Su­per­size su­per­cell su­per­sim­u­la­tion

Popular Science - - CHARTED -

SU­PER­CELL THUN­DER­STORMS ARE GI­ANT TEMPESTS with pow­er­ful ro­tat­ing up­drafts at their cores—and one out of ev­ery four or five spawn tor­na­does. Most of these twisters are lit­tle, but some can grow fierce. To pre­dict the rare killers—and thus give more­tar­geted warn­ings—me­te­o­rol­o­gists need to bet­ter un­der­stand how tor­na­does form. But sim­u­lat­ing a su­per­cell thun­der­storm and the

tor­nado it pro­duces in­volves hun­dreds of ter­abytes of data—an amount so vast that Leigh Orf, an at­mo­spheric sci­en­tist at the Univer­sity of Wis­con­sin at Madi­son, had to use a su­per­com­puter to make it hap­pen.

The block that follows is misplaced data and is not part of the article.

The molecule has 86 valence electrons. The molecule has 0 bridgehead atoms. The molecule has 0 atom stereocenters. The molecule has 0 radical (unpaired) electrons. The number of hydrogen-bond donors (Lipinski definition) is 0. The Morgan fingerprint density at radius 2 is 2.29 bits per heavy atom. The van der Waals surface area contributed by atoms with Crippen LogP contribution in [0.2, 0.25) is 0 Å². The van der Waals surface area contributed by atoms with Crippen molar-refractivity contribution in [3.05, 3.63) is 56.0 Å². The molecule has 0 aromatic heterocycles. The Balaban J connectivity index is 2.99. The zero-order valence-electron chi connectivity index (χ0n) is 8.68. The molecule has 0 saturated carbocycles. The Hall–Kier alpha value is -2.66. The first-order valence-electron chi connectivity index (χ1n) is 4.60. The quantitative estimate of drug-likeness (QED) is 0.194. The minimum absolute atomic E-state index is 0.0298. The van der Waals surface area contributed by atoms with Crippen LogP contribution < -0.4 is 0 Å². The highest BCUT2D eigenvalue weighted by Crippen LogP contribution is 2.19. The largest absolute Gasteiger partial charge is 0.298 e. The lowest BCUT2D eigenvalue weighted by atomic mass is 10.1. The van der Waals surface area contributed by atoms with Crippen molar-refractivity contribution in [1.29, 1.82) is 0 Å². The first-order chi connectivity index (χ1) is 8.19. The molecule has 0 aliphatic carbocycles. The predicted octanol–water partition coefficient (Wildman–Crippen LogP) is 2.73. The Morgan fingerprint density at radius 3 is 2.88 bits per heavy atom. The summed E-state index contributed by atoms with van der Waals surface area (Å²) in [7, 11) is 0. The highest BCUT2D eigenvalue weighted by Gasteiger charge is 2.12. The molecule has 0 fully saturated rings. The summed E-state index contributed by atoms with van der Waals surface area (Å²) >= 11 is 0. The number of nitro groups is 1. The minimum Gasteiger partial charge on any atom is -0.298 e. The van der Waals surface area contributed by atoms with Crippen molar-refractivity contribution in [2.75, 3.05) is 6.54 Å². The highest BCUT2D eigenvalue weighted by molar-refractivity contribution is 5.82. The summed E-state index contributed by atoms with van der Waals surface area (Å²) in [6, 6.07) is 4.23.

Some of that data came from the sheer size of the storm (sim­i­lar su­per­cells can stretch more than 12 miles high). But Orf needed most of the power in or­der to cap­ture all the de­tails and see the whole sys­tem at a high res­o­lu­tion. To get started, he used ob­ser­va­tions from an ac­tual storm that raged through cen­tral Ok­la­homa in 2011. Then he cre­ated a dig­i­tal ver­sion sim­i­lar to the real thing, spin­ning to­gether the most high-res­o­lu­tion su­per­cell sim­u­la­tion ever made. “For the first time, we’ve been able to peer into the in­ner work­ings of a su­per­cell that pro­duces a tor­nado, and we’re able to watch that process oc­cur,” Orf says.

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